Both Benson and Hicks are better defenders than either Apan or Revere Mastro is no maestro with the glove, but he is at least as good as Revere, IMHO. Revere is overrated because of all the Web Gems, many of which came after he got bad jumps on the ball and had to use his make-up speed to make circus catches.
    1. cmathewson's Avatar
      cmathewson -
      One notable difference between Worley's and Blackburn's surgeries is in the way they were handled. Blackburn's loose particles were discovered after the 2009 season. The medical staff decided not to remove them. Blackburn pitched with them (and in considerable pain) throughout 2010. That likely did damage to other parts of his elbow. If you remove the chips early, you can prevent further damage.
    1. Shane Wahl's Avatar
      Shane Wahl -
      Yes that is a key difference in the treatment of the injuries. Blackburn may actually be ruined now. Worley was taken care of appropriately.
    1. mike wants wins's Avatar
      mike wants wins -
      I like Worley a lot if healthy. A lot.
    1. AllhopeisgoneMNTWINS's Avatar
      AllhopeisgoneMNTWINS -
      That 2 seamer looks filthy! I dont think his elbow is going to be a problem. Lets hope im right!
    1. Don't Feed the Greed Guy's Avatar
      Don't Feed the Greed Guy -
      Parker, I read your article on the Strib site, and had to log in and thank you. This is an excellent piece of reporting on a journalist's short time frame. It includes video, fan-friendly anecdotes, and meaningful stats. Thanks for scooping us on "The Vanimal." Nice work.
    1. righty8383's Avatar
      righty8383 -
      One of my favorite pitches in baseball is the 2 seamer to lefties just like the pitch you see in the video Parker provides.
    1. Oxtung's Avatar
      Oxtung -
      Quote Originally Posted by cmathewson View Post
      One notable difference between Worley's and Blackburn's surgeries is in the way they were handled. Blackburn's loose particles were discovered after the 2009 season. The medical staff decided not to remove them. Blackburn pitched with them (and in considerable pain) throughout 2010. That likely did damage to other parts of his elbow. If you remove the chips early, you can prevent further damage.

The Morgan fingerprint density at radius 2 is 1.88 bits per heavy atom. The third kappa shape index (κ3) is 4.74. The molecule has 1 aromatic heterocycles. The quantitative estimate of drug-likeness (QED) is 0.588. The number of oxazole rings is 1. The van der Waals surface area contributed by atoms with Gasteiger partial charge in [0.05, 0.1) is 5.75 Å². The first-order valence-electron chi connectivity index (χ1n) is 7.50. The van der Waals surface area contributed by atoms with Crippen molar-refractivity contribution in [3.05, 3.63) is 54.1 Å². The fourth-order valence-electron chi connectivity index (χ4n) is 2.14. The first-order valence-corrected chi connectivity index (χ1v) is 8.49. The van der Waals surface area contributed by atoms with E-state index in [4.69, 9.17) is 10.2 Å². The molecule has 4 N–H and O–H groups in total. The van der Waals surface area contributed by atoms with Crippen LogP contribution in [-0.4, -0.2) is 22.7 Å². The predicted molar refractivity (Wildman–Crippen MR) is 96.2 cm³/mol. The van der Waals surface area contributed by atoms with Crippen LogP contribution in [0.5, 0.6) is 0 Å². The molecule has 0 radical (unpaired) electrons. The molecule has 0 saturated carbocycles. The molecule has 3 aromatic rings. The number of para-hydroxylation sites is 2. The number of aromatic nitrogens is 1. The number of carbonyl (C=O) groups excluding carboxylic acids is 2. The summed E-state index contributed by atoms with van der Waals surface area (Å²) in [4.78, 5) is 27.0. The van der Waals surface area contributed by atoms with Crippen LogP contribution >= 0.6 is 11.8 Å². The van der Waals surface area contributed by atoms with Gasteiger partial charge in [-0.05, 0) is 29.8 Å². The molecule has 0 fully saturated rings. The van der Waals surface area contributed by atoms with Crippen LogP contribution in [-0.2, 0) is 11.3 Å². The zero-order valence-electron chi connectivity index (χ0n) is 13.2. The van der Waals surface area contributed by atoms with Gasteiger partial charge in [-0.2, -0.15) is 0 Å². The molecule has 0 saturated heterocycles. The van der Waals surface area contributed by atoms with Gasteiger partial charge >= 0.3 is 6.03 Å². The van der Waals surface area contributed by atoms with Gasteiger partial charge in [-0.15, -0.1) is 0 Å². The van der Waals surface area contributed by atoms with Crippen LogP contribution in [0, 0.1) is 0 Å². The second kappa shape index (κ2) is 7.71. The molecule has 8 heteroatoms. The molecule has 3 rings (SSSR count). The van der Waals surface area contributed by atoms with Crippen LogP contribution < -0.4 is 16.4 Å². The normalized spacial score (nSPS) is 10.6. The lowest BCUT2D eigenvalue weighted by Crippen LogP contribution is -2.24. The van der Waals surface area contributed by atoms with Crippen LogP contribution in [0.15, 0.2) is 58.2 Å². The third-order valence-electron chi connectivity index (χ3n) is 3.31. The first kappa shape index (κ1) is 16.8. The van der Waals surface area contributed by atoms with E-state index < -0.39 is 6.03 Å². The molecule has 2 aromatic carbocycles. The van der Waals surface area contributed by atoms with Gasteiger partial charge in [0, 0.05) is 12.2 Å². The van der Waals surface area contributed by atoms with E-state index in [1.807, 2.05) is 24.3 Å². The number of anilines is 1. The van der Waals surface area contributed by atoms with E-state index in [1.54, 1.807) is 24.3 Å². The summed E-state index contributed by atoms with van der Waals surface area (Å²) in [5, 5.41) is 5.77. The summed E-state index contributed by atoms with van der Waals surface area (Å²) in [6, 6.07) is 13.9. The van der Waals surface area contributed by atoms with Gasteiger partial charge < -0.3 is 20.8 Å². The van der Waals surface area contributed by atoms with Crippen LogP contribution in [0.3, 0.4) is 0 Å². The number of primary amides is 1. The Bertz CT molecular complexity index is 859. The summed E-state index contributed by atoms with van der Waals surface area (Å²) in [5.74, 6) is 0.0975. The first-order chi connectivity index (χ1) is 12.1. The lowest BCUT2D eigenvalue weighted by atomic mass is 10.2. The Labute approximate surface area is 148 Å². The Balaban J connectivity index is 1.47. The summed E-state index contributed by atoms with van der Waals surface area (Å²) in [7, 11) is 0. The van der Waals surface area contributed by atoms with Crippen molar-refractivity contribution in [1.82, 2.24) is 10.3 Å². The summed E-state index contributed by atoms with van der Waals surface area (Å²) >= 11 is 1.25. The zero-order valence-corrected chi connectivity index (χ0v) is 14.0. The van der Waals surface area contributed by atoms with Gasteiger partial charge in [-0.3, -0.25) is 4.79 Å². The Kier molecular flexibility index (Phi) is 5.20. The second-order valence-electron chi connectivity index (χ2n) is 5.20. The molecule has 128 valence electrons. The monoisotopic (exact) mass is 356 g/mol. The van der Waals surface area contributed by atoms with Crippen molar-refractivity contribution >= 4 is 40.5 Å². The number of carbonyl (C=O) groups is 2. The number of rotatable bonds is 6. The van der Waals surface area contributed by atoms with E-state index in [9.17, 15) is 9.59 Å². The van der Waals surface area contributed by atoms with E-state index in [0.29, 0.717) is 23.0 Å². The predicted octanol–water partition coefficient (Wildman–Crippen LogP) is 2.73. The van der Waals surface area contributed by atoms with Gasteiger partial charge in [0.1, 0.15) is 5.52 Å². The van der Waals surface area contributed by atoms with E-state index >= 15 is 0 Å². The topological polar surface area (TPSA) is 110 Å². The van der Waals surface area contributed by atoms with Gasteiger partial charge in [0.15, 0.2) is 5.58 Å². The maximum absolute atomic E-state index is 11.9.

Worley injured himself May 11 of 2012 and pitched another 16 games and 90+ innings before being shut down for surgery in late August. So I guess it isn't just the Twins medical staff that is "incompetent."

      http://articles.philly.com/2012-05-2...teral-ligament
    1. ashburyjohn's Avatar
      ashburyjohn -
      Quote Originally Posted by cmathewson View Post
      Mastro is no maestro with the glove, but he is at least as good as Revere, IMHO. Revere is overrated because of all the Web Gems, many of which came after he got bad jumps on the ball and had to use his make-up speed to make circus catches.
      Regarding Mastro, I'll recycle last spring's Ft Myers anecdote where he returned to the dugout after his half-inning in the field and Tom Kelly admonished him "let's keep the 360s to a minimum out there, OK?" I guess a bad route to the ball happens to anyone, but once a guy gets a knock on him like that it's tough to live down with the braintrust.
    1. Badsmerf's Avatar
      Badsmerf -
      Quote Originally Posted by cmathewson View Post
      Both Benson and Hicks are better defenders than either Apan or Revere Mastro is no maestro with the glove, but he is at least as good as Revere, IMHO. Revere is overrated because of all the Web Gems, many of which came after he got bad jumps on the ball and had to use his make-up speed to make circus catches.
      Completely disagree. Span is a very good CF and Revere is a great CF. They are both pretty elite with the glove. If Revere had a better arm, he would be hands down the best in the game right now. Bad jumps? You obviously didn't watch this kid play very often. Revere consistently got to balls that I wouldn't have thought anyone would get to. You want to knock him, knock him on the bonehead plays when the ball bounced out of his glove. I don't get the hate here.